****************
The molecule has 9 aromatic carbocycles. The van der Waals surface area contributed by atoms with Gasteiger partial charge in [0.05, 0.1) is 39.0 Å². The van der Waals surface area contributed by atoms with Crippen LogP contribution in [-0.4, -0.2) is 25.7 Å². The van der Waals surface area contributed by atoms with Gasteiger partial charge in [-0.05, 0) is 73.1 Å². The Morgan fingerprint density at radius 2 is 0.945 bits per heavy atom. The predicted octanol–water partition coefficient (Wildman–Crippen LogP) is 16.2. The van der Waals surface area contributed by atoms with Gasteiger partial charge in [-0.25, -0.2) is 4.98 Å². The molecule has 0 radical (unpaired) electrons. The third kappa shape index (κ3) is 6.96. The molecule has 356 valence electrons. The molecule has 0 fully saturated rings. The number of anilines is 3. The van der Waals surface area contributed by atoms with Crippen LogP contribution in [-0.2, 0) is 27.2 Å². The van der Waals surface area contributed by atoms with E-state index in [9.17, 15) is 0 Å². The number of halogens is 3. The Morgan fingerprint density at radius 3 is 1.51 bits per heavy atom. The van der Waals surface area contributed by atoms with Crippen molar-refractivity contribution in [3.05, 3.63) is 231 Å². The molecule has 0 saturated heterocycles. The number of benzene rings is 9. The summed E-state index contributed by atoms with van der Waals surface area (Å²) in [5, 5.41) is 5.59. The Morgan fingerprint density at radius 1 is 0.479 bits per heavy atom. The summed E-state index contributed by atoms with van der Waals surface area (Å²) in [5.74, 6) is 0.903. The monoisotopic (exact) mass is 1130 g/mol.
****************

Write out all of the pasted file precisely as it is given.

The molecule has 9 aromatic carbocycles. The van der Waals surface area contributed by atoms with Gasteiger partial charge in [0.05, 0.1) is 39.0 Å². The van der Waals surface area contributed by atoms with Crippen LogP contribution in [-0.4, -0.2) is 25.7 Å². The van der Waals surface area contributed by atoms with Gasteiger partial charge in [-0.05, 0) is 73.1 Å². The Morgan fingerprint density at radius 2 is 0.945 bits per heavy atom. The predicted octanol–water partition coefficient (Wildman–Crippen LogP) is 16.2. The van der Waals surface area contributed by atoms with Gasteiger partial charge in [-0.25, -0.2) is 4.98 Å². The molecule has 0 radical (unpaired) electrons. The third kappa shape index (κ3) is 6.96. The molecule has 356 valence electrons. The molecule has 0 fully saturated rings. The number of anilines is 3. The van der Waals surface area contributed by atoms with Crippen LogP contribution in [-0.2, 0) is 27.2 Å². The van der Waals surface area contributed by atoms with E-state index in [9.17, 15) is 0 Å². The number of halogens is 3. The Morgan fingerprint density at radius 3 is 1.51 bits per heavy atom. The van der Waals surface area contributed by atoms with Crippen molar-refractivity contribution in [3.05, 3.63) is 231 Å². The molecule has 0 saturated heterocycles. The number of benzene rings is 9. The summed E-state index contributed by atoms with van der Waals surface area (Å²) in [5, 5.41) is 5.59. The Morgan fingerprint density at radius 1 is 0.479 bits per heavy atom. The summed E-state index contributed by atoms with van der Waals surface area (Å²) in [5.74, 6) is 0.903. The monoisotopic (exact) mass is 1130 g/mol.